Better a week early than a day late: the hows and whens of equine euthanasia

  • EQUINE euthanasia is “absolutely” a treatment option and a positive welfare decision, experts agreed, as they spoke on how and when to make the call.

    Vet Suzanne Green and field officer Penny Baker spoke at a World Horse Welfare webinar on end-of-life decisions on 13 April.

    Key themes were the importance of having a plan for euthanasia, and ensuring anyone caring for others’ horses knows the owners’ wishes.

    World Horse Welfare research and education officer Alana Chapman, who hosted the session, said seven in 10 owners will have to make end-of-life decisions, and a similar number of horses are put down aged seven to 10 as those aged 26 to 30.

    “This really is a topic that affects every owner,” she said.

    Ms Green explained that “euthanasia” means, literally, “a good death”.

    ‘I think we’re very privileged to be able to end animals’ suffering,” she said. “It’s never an easy decision but the main message is that it’s absolutely a good welfare option.”

    Ms Green said posts on social media about “rescuing horses from slaughter” may not help owners see it as a positive welfare option, adding: “Some see it as failure. To improve animal welfare and people’s perception of euthanasia, we need to remember it’s not failure, it’s a good treatment option, and not just for older horses.”

    Ms Green said although horses can live to 30-plus, a long lifespan is not a measure of welfare, and “it’s better to put down at 10 than have a miserable horse for 30 years”. She added that as horses have no concept of time, a four-year-old has no concept that it “should have” had a longer life.

    She covered quality of life as the issue to consider in end-of-life decisions; if a horse has poor quality of life owing to age, injury or unmanageable pain, for example, although some situations such as severe colic or leg fractures will “take the decision out of our hands”.

    She added that owners’ circumstances may change, maybe through redundancy or having to care for a family member.

    “If a horse isn’t viable to be sold, absolutely consider euthanasia,” she said. “Rather than rehome an older horse or one with problems; then you know its welfare is taken care of.”

    Other circumstances in which euthanasia could be the best option were injuries that would need months of box rest, for horses who will not cope with this, and “dangerous” horses, as “you don’t owe them your life”.

    Ms Green covered assessing quality of life. After an injury, will the horse recover to be a field ornament, and will he be happy in a field, or does the owner need him to return to ridden work?

    “There’s no right or wrong answer and you have to take your circumstances into account as well as the horse’s,” she said. “Can you afford the treatment? Plenty can’t but don’t want to put to sleep, and that’s when you can fall into the trap of compromising welfare.”

    Ms Green defined good quality of life as a life worth living, free of pain and discomfort, enriching and enjoyable. She said good markers are whether the horse can lie down and get up easily, walk, trot and canter in the field free of pain, and graze. Also, a horse who cannot enjoy more than half the things he used to, such as turnout and hacking, may not have good quality of life. Losing condition despite increased feeding, recurring laminitis or colic, lack of appetite and lameness despite painkillers are also red flags.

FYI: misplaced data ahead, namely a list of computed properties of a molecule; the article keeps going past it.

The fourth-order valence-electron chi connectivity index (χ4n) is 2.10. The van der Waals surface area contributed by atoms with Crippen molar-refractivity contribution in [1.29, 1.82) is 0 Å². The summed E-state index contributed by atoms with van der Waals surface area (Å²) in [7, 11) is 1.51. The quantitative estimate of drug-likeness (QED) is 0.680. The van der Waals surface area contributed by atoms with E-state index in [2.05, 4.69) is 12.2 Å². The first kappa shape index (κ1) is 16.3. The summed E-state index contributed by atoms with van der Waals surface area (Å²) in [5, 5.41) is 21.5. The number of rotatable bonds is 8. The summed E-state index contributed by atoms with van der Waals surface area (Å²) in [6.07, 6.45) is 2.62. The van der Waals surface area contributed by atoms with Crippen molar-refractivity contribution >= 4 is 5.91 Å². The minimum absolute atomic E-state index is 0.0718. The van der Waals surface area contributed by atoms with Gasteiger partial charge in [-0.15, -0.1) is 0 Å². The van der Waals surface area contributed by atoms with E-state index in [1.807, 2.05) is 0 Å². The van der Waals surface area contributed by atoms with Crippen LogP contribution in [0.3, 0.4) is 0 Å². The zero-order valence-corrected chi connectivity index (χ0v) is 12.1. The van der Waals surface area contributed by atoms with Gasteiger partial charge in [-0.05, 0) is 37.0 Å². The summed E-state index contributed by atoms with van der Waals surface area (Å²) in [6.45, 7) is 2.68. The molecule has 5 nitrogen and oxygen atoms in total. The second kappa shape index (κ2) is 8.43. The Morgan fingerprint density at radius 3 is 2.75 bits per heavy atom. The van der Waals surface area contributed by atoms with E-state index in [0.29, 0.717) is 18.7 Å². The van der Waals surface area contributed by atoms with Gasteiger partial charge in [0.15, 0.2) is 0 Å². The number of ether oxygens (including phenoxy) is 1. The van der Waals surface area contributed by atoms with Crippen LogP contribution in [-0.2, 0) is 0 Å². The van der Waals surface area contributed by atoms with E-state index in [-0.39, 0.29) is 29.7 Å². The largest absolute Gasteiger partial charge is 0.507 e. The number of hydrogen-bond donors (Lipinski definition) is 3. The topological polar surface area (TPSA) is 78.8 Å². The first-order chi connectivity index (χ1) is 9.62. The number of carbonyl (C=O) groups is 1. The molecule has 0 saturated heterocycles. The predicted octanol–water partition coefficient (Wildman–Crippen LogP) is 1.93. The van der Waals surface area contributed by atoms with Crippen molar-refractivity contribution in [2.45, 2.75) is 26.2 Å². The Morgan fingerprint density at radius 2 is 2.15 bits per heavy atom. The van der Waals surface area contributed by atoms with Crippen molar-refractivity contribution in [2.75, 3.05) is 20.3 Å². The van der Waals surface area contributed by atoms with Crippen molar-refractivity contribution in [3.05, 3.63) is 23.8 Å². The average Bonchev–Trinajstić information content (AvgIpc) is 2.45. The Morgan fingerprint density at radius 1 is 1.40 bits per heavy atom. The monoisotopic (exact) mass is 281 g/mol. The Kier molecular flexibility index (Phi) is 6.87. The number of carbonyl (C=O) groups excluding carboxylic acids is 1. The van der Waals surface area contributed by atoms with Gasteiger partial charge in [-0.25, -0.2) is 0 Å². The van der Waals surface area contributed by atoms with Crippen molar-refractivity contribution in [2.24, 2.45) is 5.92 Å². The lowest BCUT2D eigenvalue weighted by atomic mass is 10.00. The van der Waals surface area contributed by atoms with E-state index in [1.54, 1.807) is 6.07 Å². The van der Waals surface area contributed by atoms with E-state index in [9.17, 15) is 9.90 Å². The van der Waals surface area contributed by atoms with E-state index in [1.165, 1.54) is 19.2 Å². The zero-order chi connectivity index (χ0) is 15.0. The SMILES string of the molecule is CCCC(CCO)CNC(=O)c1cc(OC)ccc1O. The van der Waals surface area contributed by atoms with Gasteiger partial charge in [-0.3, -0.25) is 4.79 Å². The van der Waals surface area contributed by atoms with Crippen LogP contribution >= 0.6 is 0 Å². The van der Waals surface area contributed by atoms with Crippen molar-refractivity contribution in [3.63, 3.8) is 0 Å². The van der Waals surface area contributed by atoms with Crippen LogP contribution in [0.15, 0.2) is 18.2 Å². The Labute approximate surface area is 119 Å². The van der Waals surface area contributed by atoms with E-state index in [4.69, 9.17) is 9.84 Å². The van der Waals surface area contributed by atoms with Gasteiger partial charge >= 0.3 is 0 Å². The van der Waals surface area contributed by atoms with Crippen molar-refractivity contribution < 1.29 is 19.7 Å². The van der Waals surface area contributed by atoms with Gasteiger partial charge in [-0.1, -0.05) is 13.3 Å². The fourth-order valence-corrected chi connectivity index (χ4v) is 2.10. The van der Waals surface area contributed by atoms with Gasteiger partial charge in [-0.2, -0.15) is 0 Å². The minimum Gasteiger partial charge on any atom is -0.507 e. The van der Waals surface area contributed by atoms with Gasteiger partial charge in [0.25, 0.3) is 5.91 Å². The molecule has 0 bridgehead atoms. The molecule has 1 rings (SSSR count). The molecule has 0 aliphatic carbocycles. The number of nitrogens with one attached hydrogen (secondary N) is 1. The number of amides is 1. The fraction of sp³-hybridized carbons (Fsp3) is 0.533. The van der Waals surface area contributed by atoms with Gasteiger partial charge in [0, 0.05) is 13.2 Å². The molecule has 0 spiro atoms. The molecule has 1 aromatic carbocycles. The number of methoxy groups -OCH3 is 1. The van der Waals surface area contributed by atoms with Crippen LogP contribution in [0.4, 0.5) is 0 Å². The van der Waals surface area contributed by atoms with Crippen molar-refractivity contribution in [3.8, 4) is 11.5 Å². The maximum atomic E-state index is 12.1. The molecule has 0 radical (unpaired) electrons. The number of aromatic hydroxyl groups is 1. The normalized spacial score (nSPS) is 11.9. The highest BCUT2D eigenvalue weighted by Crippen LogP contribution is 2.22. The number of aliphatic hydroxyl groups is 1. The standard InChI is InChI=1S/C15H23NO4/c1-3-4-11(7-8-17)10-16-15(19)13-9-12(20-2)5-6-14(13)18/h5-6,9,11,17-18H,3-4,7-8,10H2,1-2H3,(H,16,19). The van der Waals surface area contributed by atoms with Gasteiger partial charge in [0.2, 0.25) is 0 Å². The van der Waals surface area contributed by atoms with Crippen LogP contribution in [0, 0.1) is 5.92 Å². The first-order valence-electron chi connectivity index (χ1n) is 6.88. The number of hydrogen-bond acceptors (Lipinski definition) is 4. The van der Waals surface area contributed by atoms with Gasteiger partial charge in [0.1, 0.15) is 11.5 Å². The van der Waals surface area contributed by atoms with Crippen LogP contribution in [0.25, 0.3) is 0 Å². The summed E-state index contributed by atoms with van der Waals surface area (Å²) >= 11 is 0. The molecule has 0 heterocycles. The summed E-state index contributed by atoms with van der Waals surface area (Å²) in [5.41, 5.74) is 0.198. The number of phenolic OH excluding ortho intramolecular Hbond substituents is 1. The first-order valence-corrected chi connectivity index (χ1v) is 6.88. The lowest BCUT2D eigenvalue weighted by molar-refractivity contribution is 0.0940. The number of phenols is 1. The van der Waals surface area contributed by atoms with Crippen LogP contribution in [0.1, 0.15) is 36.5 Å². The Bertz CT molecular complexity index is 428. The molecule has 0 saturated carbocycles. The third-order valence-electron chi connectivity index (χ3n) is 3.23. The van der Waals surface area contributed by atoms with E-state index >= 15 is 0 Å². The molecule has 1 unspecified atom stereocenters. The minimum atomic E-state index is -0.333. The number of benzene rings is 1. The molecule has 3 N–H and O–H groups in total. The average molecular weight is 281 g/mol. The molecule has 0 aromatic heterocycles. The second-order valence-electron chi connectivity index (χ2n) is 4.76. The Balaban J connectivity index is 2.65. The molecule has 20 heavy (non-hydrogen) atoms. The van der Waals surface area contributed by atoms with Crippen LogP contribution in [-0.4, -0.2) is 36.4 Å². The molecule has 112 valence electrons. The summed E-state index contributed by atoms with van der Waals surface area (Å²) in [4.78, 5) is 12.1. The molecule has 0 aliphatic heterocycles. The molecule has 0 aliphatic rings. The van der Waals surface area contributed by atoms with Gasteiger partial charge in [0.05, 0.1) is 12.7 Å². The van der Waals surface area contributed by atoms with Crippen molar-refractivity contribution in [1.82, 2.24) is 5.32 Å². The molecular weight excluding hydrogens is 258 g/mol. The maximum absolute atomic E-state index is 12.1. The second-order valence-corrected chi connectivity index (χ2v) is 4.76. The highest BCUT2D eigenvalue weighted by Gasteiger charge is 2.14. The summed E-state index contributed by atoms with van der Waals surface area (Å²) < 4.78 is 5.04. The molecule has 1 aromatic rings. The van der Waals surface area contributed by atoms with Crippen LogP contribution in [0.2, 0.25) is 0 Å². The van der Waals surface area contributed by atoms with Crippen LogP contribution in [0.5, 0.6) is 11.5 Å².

Marking on a calendar a horse’s good and bad days can also reveal whether he has more of the latter, in which case euthanasia may be the right option.

    “Euthanasia is often the final good thing you can do for your horse,” she said. “It’s a selfless act, because you love them, not because you don’t. Don’t think you’ve failed your horse by making the decision.”

    Ms Baker spoke of the support for people considering an end-of-life decision, including from World Horse Welfare, the British Horse Society and the Blue Cross.

    In response to a question on preparing other horses for the death of a companion, she said owners could consider arranging another animal to be a companion in advance.

    “The decision has been made to let companions go together, even if one has no medical issues, to save it going through a stressful time,” she added. “The person who knows best how a horse will react is its owner.”

    Ms Baker added that she does not advise having horses put down in front of their companions, but has “never had a bad experience” when allowing horses to sniff a companion’s body.

    “If the horse that’s been put to sleep just disappears and its friend doesn’t know, it will normally call for it,” she said. “We’ve always had a good reaction from letting them see the body, in terms of them accepting it.”

    Both speakers agreed that if an owner feels unable to be present when a horse is put down, this is no problem.

    “As owners we’re guilty of putting ourselves under such pressure, we feel ‘I’ve got to be there’ and if not, it’s a fault, and I really want to dispel that myth,” Ms Baker said. “When you’re going through that grief, putting yourself under pressure to be there if you can’t deal with it is the worst thing you can do. The horse won’t know; you can say your goodbyes and maybe arrange for someone else to be there. There’s no shame in that.”

    Asked how owners would know when is the right time to make the call, Ms Baker said: “I can’t tell you how true the phrase ‘better a week early than a day late’ is.”

    There is support available to owners considering end-of-life decisions, including from the British Horse Society, which had a “Friends at the end’ scheme, and on the World Horse Welfare website. Blue Cross also has advice and people to talk to about the decision.

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